In far southwest Colorado, the Internal Revenue Service is trying to seize 479 acres from a tax-averse town leader and longtime restaurant owner who allegedly owes $1 million.
Duvall “Val” Truelsen, an 82-year-old mayor pro tem in the small town of Dolores, and his wife were sued by the U.S. Justice Department on May 1 in federal court.
The federal government’s 19-page lawsuit accuses Truelsen of not filing a personal income tax return between 2013 and 2015, resulting in $81,782 in unpaid taxes and fees.
It also claims that Truelsen and his wife Deanna rarely paid employment and unemployment taxes during the final 14 years that they operated the Ponderosa Restaurant and Lounge in Dolores, which opened in the 1970s and closed in March of last year. As a result, the Truelsens owe $957,357 plus interest to the IRS, according to the lawsuit.
Reached by phone at a sawmill in Dolores that he owns, Val Truelsen said of the IRS matter, “It’s mostly my fault, not theirs.” He suggested the dispute was a minor paperwork issue — “I just didn’t get stuff in like I should’ve” — before declining to say more and ending the call.
The Justice Department is asking U.S. District Judge Kato Crews to let it seize 479 acres that Val Truelsen owns in rural Montezuma County, northeast of Dolores. It wants the property sold and the proceeds sent to the IRS as payment for the Truelsens’ back taxes.
In its lawsuit, the government said that the land has been owned by the Truelsen family for some time. Val Truelsen acquired it in 1978 following the death of his mother Olive, who was a rancher on the land for decades, according to a display in a nearby historical museum.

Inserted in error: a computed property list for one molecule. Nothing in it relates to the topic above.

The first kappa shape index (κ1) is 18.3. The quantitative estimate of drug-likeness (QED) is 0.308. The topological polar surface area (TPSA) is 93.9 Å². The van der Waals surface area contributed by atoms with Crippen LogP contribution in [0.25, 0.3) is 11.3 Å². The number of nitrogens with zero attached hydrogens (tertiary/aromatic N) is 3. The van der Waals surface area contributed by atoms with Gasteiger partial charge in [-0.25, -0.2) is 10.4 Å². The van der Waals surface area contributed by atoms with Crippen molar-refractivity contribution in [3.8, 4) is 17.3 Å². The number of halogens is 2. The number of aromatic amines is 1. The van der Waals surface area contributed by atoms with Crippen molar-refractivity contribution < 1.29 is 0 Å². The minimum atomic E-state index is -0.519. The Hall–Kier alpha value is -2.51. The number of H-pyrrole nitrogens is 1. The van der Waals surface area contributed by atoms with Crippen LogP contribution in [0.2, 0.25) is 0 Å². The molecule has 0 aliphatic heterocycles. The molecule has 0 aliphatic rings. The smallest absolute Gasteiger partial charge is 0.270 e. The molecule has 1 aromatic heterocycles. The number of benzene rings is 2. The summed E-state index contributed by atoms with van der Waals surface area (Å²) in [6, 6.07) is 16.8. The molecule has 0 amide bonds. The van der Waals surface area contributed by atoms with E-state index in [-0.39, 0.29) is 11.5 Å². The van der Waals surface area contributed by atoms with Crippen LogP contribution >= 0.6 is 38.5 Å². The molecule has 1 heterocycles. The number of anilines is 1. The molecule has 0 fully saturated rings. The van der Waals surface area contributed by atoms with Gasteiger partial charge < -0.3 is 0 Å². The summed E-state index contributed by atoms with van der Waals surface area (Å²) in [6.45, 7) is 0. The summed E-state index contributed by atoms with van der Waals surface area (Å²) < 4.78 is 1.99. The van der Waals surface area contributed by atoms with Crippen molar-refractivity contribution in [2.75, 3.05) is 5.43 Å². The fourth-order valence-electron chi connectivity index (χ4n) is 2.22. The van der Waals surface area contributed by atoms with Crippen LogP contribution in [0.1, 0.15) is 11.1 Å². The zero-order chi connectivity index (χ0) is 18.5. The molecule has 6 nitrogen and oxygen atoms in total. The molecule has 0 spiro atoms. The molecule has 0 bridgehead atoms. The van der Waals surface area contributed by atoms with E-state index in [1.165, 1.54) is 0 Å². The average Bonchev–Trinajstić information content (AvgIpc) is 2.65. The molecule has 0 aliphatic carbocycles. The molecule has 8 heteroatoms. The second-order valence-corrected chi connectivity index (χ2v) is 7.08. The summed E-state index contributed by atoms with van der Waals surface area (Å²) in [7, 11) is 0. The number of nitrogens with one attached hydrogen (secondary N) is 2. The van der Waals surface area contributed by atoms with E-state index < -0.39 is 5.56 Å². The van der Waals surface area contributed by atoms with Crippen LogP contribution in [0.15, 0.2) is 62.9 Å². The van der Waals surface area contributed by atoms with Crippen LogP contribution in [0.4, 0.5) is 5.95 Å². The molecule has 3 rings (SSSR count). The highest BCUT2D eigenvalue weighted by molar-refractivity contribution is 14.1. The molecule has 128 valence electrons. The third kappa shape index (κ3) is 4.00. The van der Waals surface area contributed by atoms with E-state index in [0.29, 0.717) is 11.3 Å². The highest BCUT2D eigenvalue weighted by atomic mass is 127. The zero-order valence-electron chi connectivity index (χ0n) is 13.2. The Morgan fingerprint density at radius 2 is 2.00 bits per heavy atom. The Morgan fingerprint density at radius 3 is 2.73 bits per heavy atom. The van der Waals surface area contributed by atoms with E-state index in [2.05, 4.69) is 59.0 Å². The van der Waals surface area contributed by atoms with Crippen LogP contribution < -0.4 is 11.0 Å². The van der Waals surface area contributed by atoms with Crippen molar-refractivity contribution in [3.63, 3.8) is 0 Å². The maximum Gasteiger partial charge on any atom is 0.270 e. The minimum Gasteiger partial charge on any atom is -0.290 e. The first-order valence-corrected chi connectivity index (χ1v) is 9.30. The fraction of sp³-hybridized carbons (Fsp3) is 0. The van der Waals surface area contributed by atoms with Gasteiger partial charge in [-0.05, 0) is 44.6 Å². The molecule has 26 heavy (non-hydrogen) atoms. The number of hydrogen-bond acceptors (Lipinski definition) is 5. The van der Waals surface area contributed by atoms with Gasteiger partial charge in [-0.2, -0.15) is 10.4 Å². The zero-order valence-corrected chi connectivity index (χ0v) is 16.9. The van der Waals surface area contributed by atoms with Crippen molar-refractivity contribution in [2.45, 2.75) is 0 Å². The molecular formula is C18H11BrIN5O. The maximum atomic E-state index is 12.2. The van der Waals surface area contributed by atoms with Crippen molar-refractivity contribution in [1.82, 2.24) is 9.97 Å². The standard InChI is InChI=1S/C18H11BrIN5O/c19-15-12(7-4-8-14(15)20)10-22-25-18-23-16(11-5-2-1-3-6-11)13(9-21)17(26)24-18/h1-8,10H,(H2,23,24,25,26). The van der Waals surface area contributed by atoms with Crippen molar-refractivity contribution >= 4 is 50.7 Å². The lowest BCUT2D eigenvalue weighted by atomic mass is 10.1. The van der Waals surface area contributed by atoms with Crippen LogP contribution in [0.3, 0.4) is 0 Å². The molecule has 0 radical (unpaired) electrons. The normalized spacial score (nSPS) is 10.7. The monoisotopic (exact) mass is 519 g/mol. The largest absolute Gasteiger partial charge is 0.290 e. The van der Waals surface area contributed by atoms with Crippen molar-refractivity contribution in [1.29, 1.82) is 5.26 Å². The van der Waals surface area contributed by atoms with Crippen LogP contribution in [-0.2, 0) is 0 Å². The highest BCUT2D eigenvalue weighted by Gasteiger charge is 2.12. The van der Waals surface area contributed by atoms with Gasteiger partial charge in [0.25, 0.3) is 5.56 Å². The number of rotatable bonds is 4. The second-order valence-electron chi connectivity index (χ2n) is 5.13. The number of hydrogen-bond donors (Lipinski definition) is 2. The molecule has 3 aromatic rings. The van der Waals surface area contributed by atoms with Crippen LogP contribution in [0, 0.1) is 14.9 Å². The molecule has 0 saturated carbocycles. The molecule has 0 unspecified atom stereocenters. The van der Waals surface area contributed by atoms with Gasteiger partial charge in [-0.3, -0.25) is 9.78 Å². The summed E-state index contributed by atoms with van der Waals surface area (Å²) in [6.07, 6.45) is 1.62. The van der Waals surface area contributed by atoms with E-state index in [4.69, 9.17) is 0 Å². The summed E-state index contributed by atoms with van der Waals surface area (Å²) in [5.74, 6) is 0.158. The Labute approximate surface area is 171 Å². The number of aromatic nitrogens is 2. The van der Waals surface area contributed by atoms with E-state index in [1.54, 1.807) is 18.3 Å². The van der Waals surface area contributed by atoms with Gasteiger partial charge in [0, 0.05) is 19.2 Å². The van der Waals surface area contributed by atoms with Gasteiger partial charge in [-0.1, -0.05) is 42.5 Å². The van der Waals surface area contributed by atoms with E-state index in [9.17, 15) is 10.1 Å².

Last August, the IRS auctioned off a much smaller Truelsen property, a vacant half-acre lot in Dolores, due to unpaid taxes. It was sold for $47,000, county records show.
The IRS’ complaint against the Truelsens is civil, rather than criminal, and therefore does not carry a threat of prison time. With the exception of traffic tickets, the Truelsens have never been charged with a crime in Colorado, according to a review of state court records.
But the couple has kept taxation authorities and collection agencies busy.
On 10 occasions between 2010 and 2019, the Colorado Department of Revenue filed a distraint warrant against Val Truelsen. Distraint warrants allow CDOR to collect state taxes or seize property when taxes are owed. The warrants total $179,000 and remain unpaid.
Twice in the past six years, the Truelsens have been sued by the A1 Collection Agency in Grand Junction. In both cases they chose not to respond to the lawsuits, so judges ordered them to pay $14,075 and $6,140. They have paid the first judgment but not the second.
Val Truelsen was the mayor of Dolores, population 885, in the early and mid-2010s, according to the town’s website and past news articles. Since 2016 he has sat on the town’s board of trustees. He has been mayor pro tem, or vice mayor, since 2020.